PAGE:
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Find All 17 real solutions $(w,x,y,z)$ to the following system of equalities: $$ 2w+w^2x=x $$ $$ 2x+x^2y=y $$ $$ 2y+y^2z=z $$ $$ -2z+z^2w=w $$

I was thinking of using something related to cyclic sums, but I couldn't figure it out since one of the signs is negative, so I get $$ \sum_{cyc} (x+x^2y)=4z $$ so finding the zeroes is no longer an easy process.

I also tried to find upper and lower bounds for the cyclic sum in the left hand side, using the AM-GM inequality but that really didn't help.

So I don't really know what to do, other than solving for each variable and substituting to end up with a monstrous polynomial, which makes me think there is an easier method I'm overlooking

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You have $$x=\frac{2w}{1-w^2}$$ etc. Let's not worry about denominators being zero right now. This suggests setting $x_1=\arctan x$ etc. Then $x_1=2w_1$ or $x=2w_1\pm\pi$, so let's say $x_1\equiv 2w_1\pmod\pi$. One then gets $z_1\equiv8w_1\pmod\pi$.

The last equation is $$w=-\frac{2z}{1-z^2}$$ so $w_1\equiv-2z_1\equiv-16w_1\pmod\pi$. Therefore $w_1=k\pi/17$ where $k\in\Bbb Z$ so we have $$(w,x,y,z)=\left(\tan\frac{k\pi}{17},\tan\frac{2k\pi}{17}, \tan\frac{4k\pi}{17},\tan\frac{8k\pi}{17}\right).$$

I suppose one ought to check there are no solutions with any variable equal to $\pm1$.

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  • $\begingroup$ This is a really elegant solution, I can see the right hand side resembling the double angle formula for tangent; what if I had a slightly different but similar problem it seems I won't be able to use such an identity. Is there any approach through algebraic principles? I tried something similar to this brilliant.org/practice/amc-am-gm-inequality/?p=8 but I only got the trivial solution from it $\endgroup$ – Mahoma Mar 19 '18 at 12:00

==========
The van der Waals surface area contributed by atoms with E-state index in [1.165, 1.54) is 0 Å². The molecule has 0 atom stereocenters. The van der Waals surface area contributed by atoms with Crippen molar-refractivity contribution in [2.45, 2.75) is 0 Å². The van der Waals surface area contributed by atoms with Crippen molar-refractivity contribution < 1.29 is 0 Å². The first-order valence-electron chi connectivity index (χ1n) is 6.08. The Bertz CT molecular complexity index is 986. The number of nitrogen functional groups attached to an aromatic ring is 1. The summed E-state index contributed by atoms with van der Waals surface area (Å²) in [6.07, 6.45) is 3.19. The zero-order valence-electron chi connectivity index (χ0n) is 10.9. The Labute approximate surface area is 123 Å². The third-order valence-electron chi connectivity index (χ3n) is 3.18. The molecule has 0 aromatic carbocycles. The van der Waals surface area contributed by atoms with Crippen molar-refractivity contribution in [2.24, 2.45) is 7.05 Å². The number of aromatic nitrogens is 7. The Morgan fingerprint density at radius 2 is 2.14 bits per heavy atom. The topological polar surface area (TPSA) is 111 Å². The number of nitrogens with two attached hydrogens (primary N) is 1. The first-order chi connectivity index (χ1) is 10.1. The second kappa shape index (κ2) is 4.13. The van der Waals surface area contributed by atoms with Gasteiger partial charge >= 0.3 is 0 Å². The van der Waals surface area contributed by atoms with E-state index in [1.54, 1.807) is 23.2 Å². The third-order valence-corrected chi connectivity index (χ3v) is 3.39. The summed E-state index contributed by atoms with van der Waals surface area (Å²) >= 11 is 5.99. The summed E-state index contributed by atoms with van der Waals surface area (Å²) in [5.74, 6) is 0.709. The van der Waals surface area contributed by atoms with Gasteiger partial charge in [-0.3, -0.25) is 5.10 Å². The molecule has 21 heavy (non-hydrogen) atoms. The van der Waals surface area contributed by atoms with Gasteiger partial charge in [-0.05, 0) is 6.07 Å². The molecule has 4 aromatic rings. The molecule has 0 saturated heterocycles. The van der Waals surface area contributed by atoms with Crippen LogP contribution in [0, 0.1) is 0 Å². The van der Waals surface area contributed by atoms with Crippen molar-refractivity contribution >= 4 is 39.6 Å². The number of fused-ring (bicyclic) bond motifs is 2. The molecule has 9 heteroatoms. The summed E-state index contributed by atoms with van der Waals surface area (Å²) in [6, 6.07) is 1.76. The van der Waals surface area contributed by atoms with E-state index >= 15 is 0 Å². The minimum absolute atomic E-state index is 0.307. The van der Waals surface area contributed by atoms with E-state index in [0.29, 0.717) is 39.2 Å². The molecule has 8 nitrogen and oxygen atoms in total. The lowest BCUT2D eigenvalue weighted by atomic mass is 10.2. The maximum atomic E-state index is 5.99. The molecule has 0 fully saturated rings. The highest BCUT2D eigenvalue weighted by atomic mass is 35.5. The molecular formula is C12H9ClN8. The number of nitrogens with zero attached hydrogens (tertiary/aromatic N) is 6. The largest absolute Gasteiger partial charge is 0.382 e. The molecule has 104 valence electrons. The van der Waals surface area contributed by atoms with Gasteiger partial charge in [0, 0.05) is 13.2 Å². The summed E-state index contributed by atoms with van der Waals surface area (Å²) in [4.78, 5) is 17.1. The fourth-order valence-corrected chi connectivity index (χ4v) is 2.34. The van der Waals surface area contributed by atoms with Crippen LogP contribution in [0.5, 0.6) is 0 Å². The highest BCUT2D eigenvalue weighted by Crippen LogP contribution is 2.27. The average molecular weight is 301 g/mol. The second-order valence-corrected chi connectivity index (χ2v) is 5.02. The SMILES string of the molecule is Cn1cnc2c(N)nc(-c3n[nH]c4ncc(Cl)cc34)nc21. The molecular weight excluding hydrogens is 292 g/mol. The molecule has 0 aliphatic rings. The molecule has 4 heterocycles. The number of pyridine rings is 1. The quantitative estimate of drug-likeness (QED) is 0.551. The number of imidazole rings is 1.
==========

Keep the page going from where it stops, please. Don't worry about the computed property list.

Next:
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    $\begingroup$ @Mahoma But surely this problem was designed to be solved with this method? $\endgroup$ – Lord Shark the Unknown Mar 19 '18 at 12:29
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All solutions are given by computing a resultant. We have the trivial solution $(x,y,z,w)=(0,0,0,0)$ and $16$ solutions parametrized by the $16$ solutions of $w$, which are the roots of the resultant polynomial $$ f(w)=w^{16} - 136w^{14} + 2380w^{12} - 12376w^{10} + 24310w^8 - 19448w^6 + 6188w^4 - 680w^2 + 17. $$ Note that all solutions are real. The there are exactly $17$ complex solutions, which are all real.

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  • $\begingroup$ That looks like the monstrous polynomial I mentioned. After a few steps on that direction I gave up on it. Do you have a quick method to obtain the polynomial? (other than mix up the equations until we have only one variable) At this point though, the only options I see are synthetic division, which does not look pleasant; or get a new system of equations in the roots using Newton Sums or Vieta's... maybe since quite a few of the terms are zero this could yield something "fast" $\endgroup$ – Mahoma Mar 19 '18 at 11:41
  • $\begingroup$ Oh, this is not "monstrous" at all, when dealing with systems of polynomial equations. For a reference, see Bernd Sturmfeld's book Solving Systems of Polynomial Equations. $\endgroup$ – Dietrich Burde Mar 19 '18 at 12:07
  • $\begingroup$ @Mahoma Just set $-w=f(f(f(f(w))))$ where $f(u)=2u/(1-u^2)$. Expanding and simplifying will give Dietreich's formula. Of course there is a nice formula for the iterates of $f$, coming from the fact that $f$ is the duplication formula for the tangent function. $\endgroup$ – Lord Shark the Unknown Mar 19 '18 at 12:35

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